Someone asked a question on StackOverflow about the difference between the int CompareTo method and an ordinary If condition. As it turns out, the poster’s `if` statement is exactly how `Int32` implements `CompareTo`.

The `IComparable` and `IComparable<T>` interfaces each have only a single method, which can be used to compare two objects for the purpose of determining how they should be ordered relative to one another.

`````` // IComparable<T> - Compares the current object with another object of the same type.
int CompareTo(T other);

// IComparable - Compares the current object with another object.
int CompareTo(object obj);
``````

The return value, an `int`, indicates the relative order:

• < 0: This object is less than the other parameter.
• = 0: This object is equal to the other object.
• 0: This object is greater than the other object.

All primitive types implement these interfaces, and the result of `CompareTo` is fairly intuitive in most cases. Following are the details of how each type implements `IComparable<T>`. (Note that `m_value` represents the value of the current integer or double, and `value` is the other integer or double being compared to the current value.)

Int32:

``````if (m_value < value)
return -1;
if (m_value > value)
return 1;
return 0;
``````

By far, the most straight-forward. The other x-bit types are implemented the same way (`Int64` (long), `Int16` (short) and byte).

Double:

``````if (m_value < value)
return -1;
if (m_value > value)
return 1;
if (m_value == value)
return 0;

if (IsNaN(m_value))
return (IsNaN(value) ? 0 : -1);
else
return 1;
``````

Note the `IsNaN` test. If you try to act on a non-number such as the result of `0/0`, then `<`, `>` and `==` do not apply, and logic drops down to `IsNaN`. Read more about IsNaN.

Preference is given to the object that is a valid number. If the double you’re comparing is a valid number, then the double you’re comparing to must be invalid and it treats the first as greater.

If the double you’re comparing is invalid, logic drops through to the last line. If the double you’re comparing to is valid, the first is treated as less. If they’re both invalid, they’re considered equal for the sake of this test (although technically two non-numbers are not equal).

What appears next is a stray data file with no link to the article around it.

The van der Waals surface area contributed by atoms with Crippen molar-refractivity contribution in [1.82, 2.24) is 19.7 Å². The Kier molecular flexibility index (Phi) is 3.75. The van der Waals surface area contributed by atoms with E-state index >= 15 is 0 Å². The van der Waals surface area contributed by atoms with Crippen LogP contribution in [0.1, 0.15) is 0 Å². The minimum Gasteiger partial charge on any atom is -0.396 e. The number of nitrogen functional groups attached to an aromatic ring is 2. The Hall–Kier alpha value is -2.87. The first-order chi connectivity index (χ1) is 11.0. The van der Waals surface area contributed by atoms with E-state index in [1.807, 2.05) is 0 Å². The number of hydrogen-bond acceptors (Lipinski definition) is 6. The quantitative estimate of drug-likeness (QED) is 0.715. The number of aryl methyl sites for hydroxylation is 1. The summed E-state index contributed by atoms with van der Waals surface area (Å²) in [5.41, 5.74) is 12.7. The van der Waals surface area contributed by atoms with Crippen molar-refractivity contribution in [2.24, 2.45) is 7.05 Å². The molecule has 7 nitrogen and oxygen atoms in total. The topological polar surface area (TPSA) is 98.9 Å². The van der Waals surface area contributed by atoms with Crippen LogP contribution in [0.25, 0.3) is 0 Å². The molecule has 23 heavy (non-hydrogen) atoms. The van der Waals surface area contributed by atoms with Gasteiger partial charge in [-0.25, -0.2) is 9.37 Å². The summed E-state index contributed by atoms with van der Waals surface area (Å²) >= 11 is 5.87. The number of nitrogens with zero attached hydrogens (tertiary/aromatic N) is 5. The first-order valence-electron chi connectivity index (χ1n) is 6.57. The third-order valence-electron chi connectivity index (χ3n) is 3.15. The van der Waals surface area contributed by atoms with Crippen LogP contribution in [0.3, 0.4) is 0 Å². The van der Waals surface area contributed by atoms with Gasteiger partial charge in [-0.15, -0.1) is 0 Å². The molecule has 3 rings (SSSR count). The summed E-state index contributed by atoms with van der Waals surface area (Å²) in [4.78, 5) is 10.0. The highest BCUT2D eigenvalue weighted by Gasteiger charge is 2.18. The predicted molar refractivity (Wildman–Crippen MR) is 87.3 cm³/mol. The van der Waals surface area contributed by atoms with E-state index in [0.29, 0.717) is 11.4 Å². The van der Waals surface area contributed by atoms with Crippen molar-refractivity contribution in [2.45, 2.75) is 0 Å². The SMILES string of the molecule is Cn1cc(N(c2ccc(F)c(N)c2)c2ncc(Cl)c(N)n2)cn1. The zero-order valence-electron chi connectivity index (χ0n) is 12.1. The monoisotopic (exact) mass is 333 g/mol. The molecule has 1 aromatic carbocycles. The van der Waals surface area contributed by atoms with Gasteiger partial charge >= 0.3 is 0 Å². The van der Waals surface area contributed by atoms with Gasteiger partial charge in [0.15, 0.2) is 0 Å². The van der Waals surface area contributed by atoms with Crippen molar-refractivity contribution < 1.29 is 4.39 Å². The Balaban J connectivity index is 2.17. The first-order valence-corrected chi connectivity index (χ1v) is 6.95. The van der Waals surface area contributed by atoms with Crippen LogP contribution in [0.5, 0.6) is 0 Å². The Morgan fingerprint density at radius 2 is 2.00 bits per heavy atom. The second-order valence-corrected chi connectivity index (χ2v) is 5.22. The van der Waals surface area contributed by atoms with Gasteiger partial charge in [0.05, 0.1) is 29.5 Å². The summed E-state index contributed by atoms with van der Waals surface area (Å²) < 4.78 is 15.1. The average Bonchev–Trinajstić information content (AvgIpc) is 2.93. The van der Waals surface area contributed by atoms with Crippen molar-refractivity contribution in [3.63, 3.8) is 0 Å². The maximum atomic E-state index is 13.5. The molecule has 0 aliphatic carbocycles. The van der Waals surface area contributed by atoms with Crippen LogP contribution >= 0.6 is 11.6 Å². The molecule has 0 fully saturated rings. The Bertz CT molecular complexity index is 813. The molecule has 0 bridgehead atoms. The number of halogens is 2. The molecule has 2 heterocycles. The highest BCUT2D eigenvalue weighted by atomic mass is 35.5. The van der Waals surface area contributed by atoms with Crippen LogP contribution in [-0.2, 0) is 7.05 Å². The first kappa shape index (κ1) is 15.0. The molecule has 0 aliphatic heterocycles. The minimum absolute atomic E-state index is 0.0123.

The implementation of `Single` (also a floating point type) is the same.

Decimal:

``````Decimal.FCallCompare(ref this, ref value);
``````

This one calls a method that is marked with `MethodImplOptions.InternalCall`. The only reference I could find was from the knowledgeable Hans Passant on SO. The code is buried in some C++ files within the CLR. Some basic testing shows that the comparison is the same as `Int32`.

Byte:

``````return (m_value - value);
``````

The implementation here is basically the same as with `Int32` – it performs an arithmetic operation on the values. If the result is `0`, then they must be the same byte.

Char:

``````return (m_value-value);
``````

Since the default behavior of using an arithmetic operator on a `char` type is to convert it to an integer first, the implementation here is the same as the others.

Bool:

``````if (m_value == value)
return 0;
else if (m_value == false)
return -1;
return 1;
``````

`false` is considered “less than” `true`.

DateTime:

``````long valueTicks = value.InternalTicks;
long ticks = InternalTicks;
if (ticks > valueTicks)
return 1;
if (ticks < valueTicks)
return -1;
return 0;
``````

Compares using the `Ticks` of the two `DateTime` instances, similar to `Int64`. It's a little interesting that the `Ticks` values are assigned to temporary variables prior to the comparison. I did some research but couldn't find anything explaining why this is. If you know why, please leave a comment!

String:

``````if (strB == null)
return 1;
return CultureInfo.CurrentCulture.CompareInfo.Compare(this, strB, CompareOptions.None);
``````

If the string being compared to is `null`, then the first string is considered "greater than" the second. Otherwise, logic drops into `CompareInfo.Compare`, where there's the following comment:

Our paradigm is that null sorts less than any other string and that two nulls sort as equal.

The method found there is longer then what I've included below, but here's the relevant part which treats `null` as less than any value, and treats two `null` values as equal.

``````if (string1 == null)
{
if (string2 == null)
return 0;     // Equal
return -1;        // null < non-null
}
if (string2 == null)
return 1;         // non-null > null
``````

The above types implement `IComparable` as well, and it's nearly identical to `IComparable<T>` in each case. The only significant difference is that, since the parameter is an `object` and not a primitive type, an initial check returns `1` if the parameter is `null`, and if the parameter is not the same primitive type and `ArgumentException` is thrown. Here's the implementation from `Int32`:

``````if (value == null)
return 1;
if (!(value is int))
throw new ArgumentException(Environment.GetResourceString("Arg_MustBeInt32"));
``````

You can implement `IComparable<T>` in your own class as well. The terms "less than", "equal to" and "greater than" are completely subjective, and you determine what they mean in the context of ordering two instances of your own object relative to one another.

Here's a quick sample class, in which I've implemented both interfaces using similar logic to the primitive types. One `MySampleClass` object is greater than another if it's `Id` value is greater.

``````public class MySampleClass : IComparable, IComparable<mysampleclass>
{
public int Id { get; set; }
public int CompareTo(object obj)
{
if (obj == null)
return 1;
if (!(obj is MySampleClass))
throw new ArgumentException("Argument must be an instance of MySampleClass");
var otherId = ((MySampleClass)obj).Id;
if (Id > otherId)
return 1;
if (Id < other.Id)
return -1;
return 0;
}
}
``````